Sabine Roeser and Cain Todd (eds.)

Emotion and Value

Sabine Roeser and Cain Todd (eds.), Emotion and Value, Oxford University Press, 2014, 258pp., $65.00 (hbk), ISBN 9780199686094.

Reviewed by Jeffrey Seidman, Vassar College

When one hears hooves thundering one's way on the streets of Pamplona, fear is fitting and its absence unfitting, because the approaching bull is dangerous. Dangerousness is an evaluative property. Fear and dangerousness -- and more generally, emotion and value -- thus seem to be intimately tied up with one another. While the fact of this relation is common ground for most of this volume's fifteen chapters its nature and implications are not. Some of the chapters lean on this relation to try to shed light on at least one of the relata: on the nature of the emotions (Michelle Montague, Sabine Döring, Greg Currie, Julien Deonna and Fabrice Teroni, Jonathan Dancy), on the nature of value (Michael Brady, Cain Todd), or both (Jan Slaby and Philipp Wüschner). Some defend claims about the epistemic role of emotions in justifying beliefs about value (Adam Pelser, Linda Zagzebski). And some respond to ways in which emotional phenomena can distort a subject's evaluative perspective (Nancy Sherman, Michael Lacewing, Matthew Ratcliffe).

The essays,helpfully introduced by Sabine Roeser and Cain Todd, are drawn from three conferences, all in May 2011. It is evident that the papers selected were among the best, and the result is that one may approach the volume as one would approach an unusually good conference -- with confidence that every paper will be worth one's time and that a few will be real gems. As at a good conference, one may either dip in according to one's interests, or read straight through in order to assemble a helpful snap-shot of the current state of (much of) the field. This latter approach is made easier by the fact that the chapters are all pleasantly concise -- averaging about fifteen pages apiece.

The nature of emotion

The observation that different evaluative properties constitute fittingness or appropriateness conditions for different types of emotion gives rise naturally to the idea that emotions are evaluative attitudes: in fearing the bull, one evaluates it as dangerous. This is something close to a commonplace in the philosophy of emotion. The question is how to unpack it. Robert Solomon (1988) and Martha Nussbaum (1994) did much to revive the ancient idea that emotions are or essentially involve judgments about the instantiation of evaluative properties (e.g., the judgment that the bull is dangerous). But as the difficulties for this proposal have mounted, an alternative view has become popular: emotions are "perceptions" of value. This perceptual model is actively defended in only one of the chapters (Döring's), but the majority of contributions explicitly or implicitly presuppose it.

Bennett Helm (2001) has objected against the perceptual model that while recalcitrant perceptions (the stick in water looking bent) are not irrational, recalcitrant emotions (the phobic's fear of spiders) can be. Sabine Döring's chapter defends the perceptual model by claiming that while recalcitrant emotions can be in both cognitive and practical conflict with judgments (thus explaining our inclination to call them irrational), the subject who holds them does not contradict herself (any more than someone who sees a stick as bent contradicts herself when she judges it to be straight), and so is not irrational after all. The argument rests on the premise that contradiction is the only criterion of irrationality. Against this, one might suppose that, even without self-contradiction, someone might exhibit irrationality in failing to draw obvious inductive inferences from available evidence, or more generally by failing to respond appropriately to practical or epistemic reasons (Raz (2011), Kolodny (2008)) -- or to reasons to feel or not feel some emotion.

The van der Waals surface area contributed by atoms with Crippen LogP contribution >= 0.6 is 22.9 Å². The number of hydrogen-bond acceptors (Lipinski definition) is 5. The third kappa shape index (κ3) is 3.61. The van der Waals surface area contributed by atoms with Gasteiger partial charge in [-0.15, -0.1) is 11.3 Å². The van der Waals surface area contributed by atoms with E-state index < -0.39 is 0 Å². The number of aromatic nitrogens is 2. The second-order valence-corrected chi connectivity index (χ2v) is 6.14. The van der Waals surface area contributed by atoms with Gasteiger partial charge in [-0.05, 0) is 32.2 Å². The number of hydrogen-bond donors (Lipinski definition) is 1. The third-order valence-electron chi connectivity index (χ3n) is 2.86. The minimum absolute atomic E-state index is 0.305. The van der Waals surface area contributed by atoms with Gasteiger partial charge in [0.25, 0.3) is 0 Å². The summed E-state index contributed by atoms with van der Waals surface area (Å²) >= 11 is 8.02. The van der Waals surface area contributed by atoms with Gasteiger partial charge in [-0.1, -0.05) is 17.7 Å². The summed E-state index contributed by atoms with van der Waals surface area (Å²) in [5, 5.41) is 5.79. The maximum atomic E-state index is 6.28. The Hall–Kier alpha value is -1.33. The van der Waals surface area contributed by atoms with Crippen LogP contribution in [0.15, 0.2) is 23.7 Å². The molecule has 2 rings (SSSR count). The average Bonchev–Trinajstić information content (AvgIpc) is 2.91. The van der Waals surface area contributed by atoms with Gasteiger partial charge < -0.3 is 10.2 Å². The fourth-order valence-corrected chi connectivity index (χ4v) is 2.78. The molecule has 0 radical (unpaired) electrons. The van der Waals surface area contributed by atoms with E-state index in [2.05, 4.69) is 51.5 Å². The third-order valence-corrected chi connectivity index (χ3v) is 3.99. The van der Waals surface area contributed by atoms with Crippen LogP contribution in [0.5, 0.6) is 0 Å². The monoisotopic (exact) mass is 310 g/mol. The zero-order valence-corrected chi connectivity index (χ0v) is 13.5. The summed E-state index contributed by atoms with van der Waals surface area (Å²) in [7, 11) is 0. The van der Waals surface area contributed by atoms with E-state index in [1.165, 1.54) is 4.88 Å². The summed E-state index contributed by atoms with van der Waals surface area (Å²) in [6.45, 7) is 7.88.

Michelle Montague offers an alternative theory of emotions. On her view, emotions are distinguished from both judgments and ordinary perceptions by the sui generis, essentially evaluative, phenomenology with which they represent objects and states of affairs. Emotions represent things "in an evaluative way" (40), and it is in virtue of our awareness of experiencing things in this way that we attribute evaluative properties to objects.

The chapter by Julien Deonna and Fabrice Teroni (which offers a highly compressed version of the "Attitudinal Theory" of emotions developed in their (2012)) illuminates an important way in which Montague's theory is continuous with, and belongs in the same genus as, the judgmentalist and perceptual theories from which it departs -- a genus we might term "representationalist" theories of emotion. On all three of these theories, the idea that emotions constitute evaluations is spelled out by saying that emotions in some way represent their objects as having evaluative properties. And on each of these theories, different types of emotion (e.g., fear, amusement, anger) are distinguished from one another by their representational content (e.g., by whether they represent their object as dangerous, or amusing, or offensive). On each view, moreover, all of these emotion-types involve a single kind of representing attitude (whether judgment, or perception, or something else) toward the distinctive contents by which the different emotion types are individuated.